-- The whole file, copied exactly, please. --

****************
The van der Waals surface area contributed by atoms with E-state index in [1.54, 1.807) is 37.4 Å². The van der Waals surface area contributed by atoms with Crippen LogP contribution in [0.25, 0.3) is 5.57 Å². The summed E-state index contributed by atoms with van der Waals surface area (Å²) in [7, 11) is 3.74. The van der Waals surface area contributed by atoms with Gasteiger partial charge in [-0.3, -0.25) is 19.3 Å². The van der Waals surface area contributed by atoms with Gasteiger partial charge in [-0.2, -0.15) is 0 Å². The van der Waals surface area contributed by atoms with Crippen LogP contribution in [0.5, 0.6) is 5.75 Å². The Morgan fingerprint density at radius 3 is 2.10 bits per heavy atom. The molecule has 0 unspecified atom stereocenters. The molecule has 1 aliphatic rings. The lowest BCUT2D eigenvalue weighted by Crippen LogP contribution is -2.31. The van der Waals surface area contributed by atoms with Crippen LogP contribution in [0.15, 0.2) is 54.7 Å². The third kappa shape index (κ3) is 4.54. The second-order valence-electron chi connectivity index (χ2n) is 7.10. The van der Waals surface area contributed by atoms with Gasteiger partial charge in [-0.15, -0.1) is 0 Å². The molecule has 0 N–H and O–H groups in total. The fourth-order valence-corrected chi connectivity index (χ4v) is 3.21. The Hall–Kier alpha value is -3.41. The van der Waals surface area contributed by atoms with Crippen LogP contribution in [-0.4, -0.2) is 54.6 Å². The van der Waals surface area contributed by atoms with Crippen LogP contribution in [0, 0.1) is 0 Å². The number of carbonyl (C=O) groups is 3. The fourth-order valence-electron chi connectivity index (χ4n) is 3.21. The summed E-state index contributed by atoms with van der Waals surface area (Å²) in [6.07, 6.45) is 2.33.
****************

The van der Waals surface area contributed by atoms with E-state index in [1.54, 1.807) is 37.4 Å². The van der Waals surface area contributed by atoms with Crippen LogP contribution in [0.25, 0.3) is 5.57 Å². The summed E-state index contributed by atoms with van der Waals surface area (Å²) in [7, 11) is 3.74. The van der Waals surface area contributed by atoms with Gasteiger partial charge in [-0.3, -0.25) is 19.3 Å². The van der Waals surface area contributed by atoms with Gasteiger partial charge in [-0.2, -0.15) is 0 Å². The van der Waals surface area contributed by atoms with Crippen LogP contribution in [0.5, 0.6) is 5.75 Å². The Morgan fingerprint density at radius 3 is 2.10 bits per heavy atom. The molecule has 0 unspecified atom stereocenters. The molecule has 1 aliphatic rings. The lowest BCUT2D eigenvalue weighted by Crippen LogP contribution is -2.31. The van der Waals surface area contributed by atoms with Crippen LogP contribution in [0.15, 0.2) is 54.7 Å². The third kappa shape index (κ3) is 4.54. The second-order valence-electron chi connectivity index (χ2n) is 7.10. The van der Waals surface area contributed by atoms with Gasteiger partial charge in [-0.15, -0.1) is 0 Å². The molecule has 0 N–H and O–H groups in total. The fourth-order valence-corrected chi connectivity index (χ4v) is 3.21. The Hall–Kier alpha value is -3.41. The van der Waals surface area contributed by atoms with Crippen LogP contribution in [-0.4, -0.2) is 54.6 Å². The van der Waals surface area contributed by atoms with Crippen LogP contribution in [0, 0.1) is 0 Å². The number of carbonyl (C=O) groups is 3. The fourth-order valence-electron chi connectivity index (χ4n) is 3.21. The summed E-state index contributed by atoms with van der Waals surface area (Å²) in [6.07, 6.45) is 2.33.